Things to do in Freehold

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Chapter Forty-three:

Joey Grace (Morning of September 11, 1983)

There I was, yet again, getting interrogated by the police for a crime I did not commit. I knew I should’ve begged Amy to stay with me. Maybe then. I wouldn’t appear as guilty if I had her by my side. She was good with people; people liked her. Me, on the other hand, not so much. However, I knew damn well how bad it would be if the word got about her sneaking around, in the middle of the night, with me, of all people right now. I could already hear the Stepford wives, whispering about her, at the PTA meetings. Therefore, I spared her the heartache and told Grecker that it was just me, in the shack, last night.

“Could one of you shine an extra light up here?” the repairman asked, attempting to fix the light fixture in the nearly pitch-black basement. Romano stepped up to the plate, while Grecker and I stayed off to the side, by the staircase.

“So what exactly were you doing down here, in the middle of the night?” Grecker questioned, shining his flashlight directly in my face. If I didn’t know any better, I’d say he didn’t like me very much. “You don’t even live around here.”

“No, but my mom does,” I replied. “Yeah, she lives in the next neighborhood over. She’s been a real help these last couple of days, comforting me and all.”

Despite my best efforts, Grecker still didn’t seem all that convinced of my story. “So why were you in this neighborhood then? On someone else’s property, for that matter?”

“Well, I’d always hang out in the upstairs shack, with my friends, after school. It’s actually where Liv and I had our first kiss, so I wanted to check it out, for old times’ sake. The place has been abandoned for years, Sheriff. I didn’t think I’d be trespassing.”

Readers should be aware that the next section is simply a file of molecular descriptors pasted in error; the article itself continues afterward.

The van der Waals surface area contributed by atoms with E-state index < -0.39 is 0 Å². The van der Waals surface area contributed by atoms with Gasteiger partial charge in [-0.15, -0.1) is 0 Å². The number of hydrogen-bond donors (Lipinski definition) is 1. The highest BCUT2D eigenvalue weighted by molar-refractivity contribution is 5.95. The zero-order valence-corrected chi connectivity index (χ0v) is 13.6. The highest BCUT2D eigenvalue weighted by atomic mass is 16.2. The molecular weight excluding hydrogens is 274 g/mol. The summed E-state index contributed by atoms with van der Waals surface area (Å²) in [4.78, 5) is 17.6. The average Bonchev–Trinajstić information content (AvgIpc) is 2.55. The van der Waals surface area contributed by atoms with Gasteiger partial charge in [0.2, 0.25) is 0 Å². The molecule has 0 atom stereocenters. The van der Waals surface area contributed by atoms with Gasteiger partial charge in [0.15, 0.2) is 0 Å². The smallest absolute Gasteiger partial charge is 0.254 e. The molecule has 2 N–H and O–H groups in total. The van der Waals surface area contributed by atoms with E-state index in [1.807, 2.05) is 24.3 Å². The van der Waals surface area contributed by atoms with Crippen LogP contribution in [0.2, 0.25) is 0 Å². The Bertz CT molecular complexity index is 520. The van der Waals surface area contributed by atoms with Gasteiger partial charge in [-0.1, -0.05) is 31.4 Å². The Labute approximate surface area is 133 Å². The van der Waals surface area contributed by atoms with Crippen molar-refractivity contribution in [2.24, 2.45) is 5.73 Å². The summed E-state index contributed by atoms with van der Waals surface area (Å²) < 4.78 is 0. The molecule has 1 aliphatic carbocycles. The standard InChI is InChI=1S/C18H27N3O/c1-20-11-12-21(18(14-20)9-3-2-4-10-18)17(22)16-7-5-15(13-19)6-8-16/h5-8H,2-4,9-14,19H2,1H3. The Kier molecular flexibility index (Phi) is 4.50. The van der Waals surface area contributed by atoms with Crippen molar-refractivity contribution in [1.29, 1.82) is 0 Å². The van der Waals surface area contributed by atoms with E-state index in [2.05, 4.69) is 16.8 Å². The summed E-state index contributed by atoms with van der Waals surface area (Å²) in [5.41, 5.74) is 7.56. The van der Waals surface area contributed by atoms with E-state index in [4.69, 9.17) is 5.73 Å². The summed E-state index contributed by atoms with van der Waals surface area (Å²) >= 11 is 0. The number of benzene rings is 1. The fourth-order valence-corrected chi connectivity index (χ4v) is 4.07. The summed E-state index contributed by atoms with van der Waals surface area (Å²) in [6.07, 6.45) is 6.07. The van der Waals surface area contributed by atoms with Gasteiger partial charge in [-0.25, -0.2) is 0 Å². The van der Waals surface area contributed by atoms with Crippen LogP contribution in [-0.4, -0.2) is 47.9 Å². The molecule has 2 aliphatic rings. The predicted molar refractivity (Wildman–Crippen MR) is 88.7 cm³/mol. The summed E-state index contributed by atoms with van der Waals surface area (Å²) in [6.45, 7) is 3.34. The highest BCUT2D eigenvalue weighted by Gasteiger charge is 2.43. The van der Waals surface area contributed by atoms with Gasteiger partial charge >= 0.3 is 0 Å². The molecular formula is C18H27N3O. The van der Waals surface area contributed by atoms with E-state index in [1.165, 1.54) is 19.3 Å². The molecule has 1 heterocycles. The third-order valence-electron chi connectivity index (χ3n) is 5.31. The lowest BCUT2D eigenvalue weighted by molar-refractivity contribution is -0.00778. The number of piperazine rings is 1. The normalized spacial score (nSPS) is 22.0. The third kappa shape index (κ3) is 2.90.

“That is true, Sir,” Ace defended. “It’s been in this neighborhood for generations. No one’s been in or out of it, besides a bunch of kids and teens.”

“Fair enough,” Grecker said. “I guess that only leaves one question then: what urged you to go down here, to the basement of death?”

“When I found that trap door, I guess I just wanted to do some exploring,” I told the both of them. “I didn’t expect to find any dead bodies and when I did, I ran so fast up those stairs and found myself the nearest phone. That’s when I called you guys.”

“I think we’re just about done here, fellas,” the repairman interrupted. “Sheriff, could you hit that switch for me?”

Grecker took his light off of me and walked over to the wall beside us to flip on the lights. When the rest of the room was finally revealed, it’d been even worse than I thought. There were around twenty bodies in total, give or take. Most were wrapped up in blood-stained sheets, except for a few of the more recent ones.

“Holy shit,” Ace uttered. He took the words right out of my mouth.

“Romano, get the coroner on the phone,” Grecker demanded. “Tell him we’re gonna need to make a few trips.”

“Right away, sir,” Ace responded. He fleeted up those stairs as fast as he possibly could and honestly, I couldn’t blame him.

Seeing as how I no longer had a reason to stay down there, I decided to go back up as well. It was upstairs, I could see a familiar face, outside, hassling Ace as he was trying to leave. Carrie Thompson had been Liv’s nextdoor neighbor for years and despite the two growing up so close to each other, they were never really close, themselves. In fact, Liv always found her rather annoying and invasive. Frankly, so did everyone else, including me. Although, I guess those two traits are what made her into the great reporter she is today, so good for her.